After the success of our inaugural didactic FAQs session (FAQs: Bread) last week, we’ve decided (for now, at least) to do another FAQs session. This one is, seeing as it’s summer, about lollipops. Therefore, this post should prove useful for those who want to know more about lollipops. For those of you already satisfied with your lollipop knowledge, we suggest you do something more constructive with your time than reading this post.
What are lollipops?
Lollies are elongated sticks of sugar designed to help make people morbidly obese. They come in candy and ice lolly formats. Other types received trial runs, such as dollipops (lollipops made from discarded dolls). Following disturbing complaints about dolls’ eyes glaring back with bleak dissatisfaction from within the lollipop, manufacturers stopped this practice.
Who enjoys lollipops?
Essentially, they’re for all ages. There’s nothing to stop a 101 year old from indulging in a lollipop, but the foodstuff is more commonly associated with children (especially young children, as opposed to old children, or man babies who never grew up), teenagers, people during a heatwave, and certain species of antelope.
Will lollipops bring about the end of the human race?
It’s an exaggeration to suggest this could happen. However, we’re open to all possibilities when it comes to doomsday, so wouldn’t bet against some sort of lollipop apocalypse (what would be called a lollipocalypse).
Do lollipops adversely affect sociopolitical discourse?
Not unless someone, in the midst of a polemical rant, begins choking to death on one.
“Lollipop” – Why do they have such a childish name?
It’s likely a marketing gimmick to make them sound more appetising and family-friendly. If, for instance, lollipops were renamed “rabies”, “seeping wound”, or “gangrenous infection”, we should imagine lolly sales would plummet.
Okay… is it possible to get rabies from lollipops?
No, as in not yes?
Yes, as in no.
What’s the difference between lollipops and ice cream?
Ice cream has more ice in it.
What’s with the “pop” bit in lollipops?
Early lollipops included explosive ingredients, such as TNT, as a marketing gimmick, but as customers kept getting blown to smithereens this was deemed a bad business practice and stopped.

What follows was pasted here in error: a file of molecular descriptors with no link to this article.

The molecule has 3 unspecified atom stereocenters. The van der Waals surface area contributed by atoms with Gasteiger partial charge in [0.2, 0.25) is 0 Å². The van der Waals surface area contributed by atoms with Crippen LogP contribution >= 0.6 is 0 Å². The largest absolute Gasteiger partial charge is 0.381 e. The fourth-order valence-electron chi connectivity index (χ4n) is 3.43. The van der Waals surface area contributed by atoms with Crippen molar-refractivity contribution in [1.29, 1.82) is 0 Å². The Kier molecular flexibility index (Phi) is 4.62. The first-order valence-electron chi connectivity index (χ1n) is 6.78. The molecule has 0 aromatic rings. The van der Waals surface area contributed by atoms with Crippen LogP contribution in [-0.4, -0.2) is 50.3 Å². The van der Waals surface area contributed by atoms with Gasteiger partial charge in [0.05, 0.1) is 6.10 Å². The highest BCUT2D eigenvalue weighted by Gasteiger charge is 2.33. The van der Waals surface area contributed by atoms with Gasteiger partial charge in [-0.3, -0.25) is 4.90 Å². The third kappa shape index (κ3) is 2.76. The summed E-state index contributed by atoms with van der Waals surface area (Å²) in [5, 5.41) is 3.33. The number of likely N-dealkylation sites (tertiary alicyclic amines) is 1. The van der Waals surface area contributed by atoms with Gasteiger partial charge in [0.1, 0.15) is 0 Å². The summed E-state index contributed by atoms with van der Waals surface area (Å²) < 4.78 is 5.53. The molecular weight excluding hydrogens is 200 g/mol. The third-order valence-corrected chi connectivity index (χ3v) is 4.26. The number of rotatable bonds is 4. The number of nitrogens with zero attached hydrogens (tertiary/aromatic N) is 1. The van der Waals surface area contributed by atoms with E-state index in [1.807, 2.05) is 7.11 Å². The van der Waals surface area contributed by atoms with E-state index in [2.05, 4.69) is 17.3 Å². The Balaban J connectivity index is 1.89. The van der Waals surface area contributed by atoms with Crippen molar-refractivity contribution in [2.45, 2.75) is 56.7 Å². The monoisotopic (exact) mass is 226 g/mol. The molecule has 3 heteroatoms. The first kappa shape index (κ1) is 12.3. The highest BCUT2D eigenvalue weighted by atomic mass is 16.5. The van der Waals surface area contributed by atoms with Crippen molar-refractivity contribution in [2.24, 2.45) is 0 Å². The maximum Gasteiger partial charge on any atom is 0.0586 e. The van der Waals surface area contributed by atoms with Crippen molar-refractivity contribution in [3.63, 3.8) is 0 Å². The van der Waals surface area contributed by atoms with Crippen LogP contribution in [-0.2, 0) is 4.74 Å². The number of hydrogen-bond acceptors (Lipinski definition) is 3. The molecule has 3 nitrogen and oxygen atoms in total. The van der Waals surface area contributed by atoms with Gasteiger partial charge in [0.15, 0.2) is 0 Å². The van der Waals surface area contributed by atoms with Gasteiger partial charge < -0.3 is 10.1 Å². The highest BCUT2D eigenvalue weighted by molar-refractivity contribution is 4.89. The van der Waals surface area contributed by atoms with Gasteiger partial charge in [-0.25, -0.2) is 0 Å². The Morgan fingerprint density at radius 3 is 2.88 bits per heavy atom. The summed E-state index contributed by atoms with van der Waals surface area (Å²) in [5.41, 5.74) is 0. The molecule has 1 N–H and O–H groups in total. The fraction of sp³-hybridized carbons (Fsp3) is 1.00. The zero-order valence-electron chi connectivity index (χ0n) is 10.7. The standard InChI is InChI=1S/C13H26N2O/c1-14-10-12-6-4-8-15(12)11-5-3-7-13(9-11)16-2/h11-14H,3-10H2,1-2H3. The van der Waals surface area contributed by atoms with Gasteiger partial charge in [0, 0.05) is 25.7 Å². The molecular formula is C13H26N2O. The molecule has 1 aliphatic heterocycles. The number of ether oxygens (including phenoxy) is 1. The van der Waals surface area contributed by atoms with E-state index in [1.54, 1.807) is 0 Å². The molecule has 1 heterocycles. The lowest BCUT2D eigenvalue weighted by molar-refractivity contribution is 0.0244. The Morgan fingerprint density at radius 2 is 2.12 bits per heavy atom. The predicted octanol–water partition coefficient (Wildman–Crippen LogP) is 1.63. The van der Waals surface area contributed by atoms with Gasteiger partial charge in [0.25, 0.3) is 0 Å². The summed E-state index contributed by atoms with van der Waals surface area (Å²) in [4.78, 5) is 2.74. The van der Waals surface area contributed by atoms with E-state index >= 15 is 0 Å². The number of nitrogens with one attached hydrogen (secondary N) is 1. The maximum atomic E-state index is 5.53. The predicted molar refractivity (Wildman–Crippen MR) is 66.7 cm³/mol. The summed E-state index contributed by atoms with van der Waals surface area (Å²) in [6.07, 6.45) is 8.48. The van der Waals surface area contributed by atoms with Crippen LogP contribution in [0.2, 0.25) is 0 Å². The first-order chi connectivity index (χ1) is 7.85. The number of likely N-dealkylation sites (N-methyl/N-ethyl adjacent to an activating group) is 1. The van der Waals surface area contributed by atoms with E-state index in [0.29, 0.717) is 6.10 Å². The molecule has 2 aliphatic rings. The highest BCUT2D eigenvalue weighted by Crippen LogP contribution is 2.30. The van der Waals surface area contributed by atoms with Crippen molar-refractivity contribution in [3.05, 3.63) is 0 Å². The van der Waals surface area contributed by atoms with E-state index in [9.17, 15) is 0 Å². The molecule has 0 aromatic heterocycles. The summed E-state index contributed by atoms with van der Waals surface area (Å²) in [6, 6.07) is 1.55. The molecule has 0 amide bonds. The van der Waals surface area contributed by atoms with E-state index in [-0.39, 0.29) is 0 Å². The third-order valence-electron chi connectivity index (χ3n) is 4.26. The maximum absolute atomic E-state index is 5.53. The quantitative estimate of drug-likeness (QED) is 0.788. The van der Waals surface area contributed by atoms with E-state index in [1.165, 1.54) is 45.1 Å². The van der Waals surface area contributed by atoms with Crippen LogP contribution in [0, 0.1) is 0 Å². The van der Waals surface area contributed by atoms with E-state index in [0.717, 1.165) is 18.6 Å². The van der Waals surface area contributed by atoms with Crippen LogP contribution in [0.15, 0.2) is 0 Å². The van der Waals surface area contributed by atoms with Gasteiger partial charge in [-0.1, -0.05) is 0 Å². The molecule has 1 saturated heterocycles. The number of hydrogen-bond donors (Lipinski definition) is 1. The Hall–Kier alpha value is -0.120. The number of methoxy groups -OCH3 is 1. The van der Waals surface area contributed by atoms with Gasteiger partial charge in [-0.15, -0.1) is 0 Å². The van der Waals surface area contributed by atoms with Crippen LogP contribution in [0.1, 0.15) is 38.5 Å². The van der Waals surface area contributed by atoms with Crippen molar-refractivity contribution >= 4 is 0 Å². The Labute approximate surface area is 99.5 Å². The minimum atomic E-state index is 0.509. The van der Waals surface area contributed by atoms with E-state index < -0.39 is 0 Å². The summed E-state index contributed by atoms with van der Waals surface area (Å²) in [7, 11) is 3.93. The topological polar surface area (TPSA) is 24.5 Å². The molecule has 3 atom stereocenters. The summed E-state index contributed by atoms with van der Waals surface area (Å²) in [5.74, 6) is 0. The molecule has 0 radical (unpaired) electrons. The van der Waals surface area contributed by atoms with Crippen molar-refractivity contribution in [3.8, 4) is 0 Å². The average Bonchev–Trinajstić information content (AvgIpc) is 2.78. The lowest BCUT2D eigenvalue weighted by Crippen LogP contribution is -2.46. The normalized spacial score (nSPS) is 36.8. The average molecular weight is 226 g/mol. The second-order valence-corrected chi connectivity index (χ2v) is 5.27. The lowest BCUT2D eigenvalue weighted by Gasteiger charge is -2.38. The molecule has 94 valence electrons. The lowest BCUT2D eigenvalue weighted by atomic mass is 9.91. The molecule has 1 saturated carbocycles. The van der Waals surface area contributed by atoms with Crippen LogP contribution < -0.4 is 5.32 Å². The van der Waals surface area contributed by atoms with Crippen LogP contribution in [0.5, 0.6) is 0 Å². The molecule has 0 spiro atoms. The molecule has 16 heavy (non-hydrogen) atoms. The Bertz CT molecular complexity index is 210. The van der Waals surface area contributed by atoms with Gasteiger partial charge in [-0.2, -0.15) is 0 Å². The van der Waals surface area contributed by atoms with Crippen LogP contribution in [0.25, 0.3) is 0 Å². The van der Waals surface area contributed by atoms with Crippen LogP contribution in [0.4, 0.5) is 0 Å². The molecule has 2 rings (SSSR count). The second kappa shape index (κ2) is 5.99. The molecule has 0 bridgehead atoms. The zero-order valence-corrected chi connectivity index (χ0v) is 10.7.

Why am I always attacked by bees and wasps when I eat a lollipop?
Bees and wasps are jealous. As insects, they don’t get to eat sugary produce, so have taken to assaulting humans out of frustration. Should this happen to you, politely request the flying creature to desist from its belligerent actions. Should it refuse, call the police.
Is that legal?
Is what legal?
To call the police due to bees, Wasps, and Lollipops?
Perfectly legal. In England, for instance, the Bees, Wasps, & Lollipops Act 2010 stipulates that no bees or wasps should attack a lollipop consumer before, or after, the act of eating a lollipop. This is on pain of the insect losing its flower harvesting rights.
How did the bee and wasp community react to the act?
With much buzzing.
Are any other animals banned from interacting with lollipop consuming humans?
The act also contains a stipulation indicating great white sharks should refrain from troubling any humans with lollipops. However, due to the negligible ratio of time your average human spends around sharks, we wouldn’t concern yourself with such creatures.
Are there any laws surrounding the human consumption of lollipops?
Yes, lollipop consumption is legal.
What activities aren’t legal to humans?
Snorting cocaine through your eyeballs at work whilst butt naked.
Do cocaine lollipops exist?
What’s the main ingredient in lollipops?
Finally, Would it be possible to make a lollipop out of cement?
If there’s plenty of sugar in the cement, it should negate the foul taste of cement. However, marketing cement lollipops may prove difficult.
As cement isn’t a particularly attractive ingredient for most human beings.
Isn’t that sexist?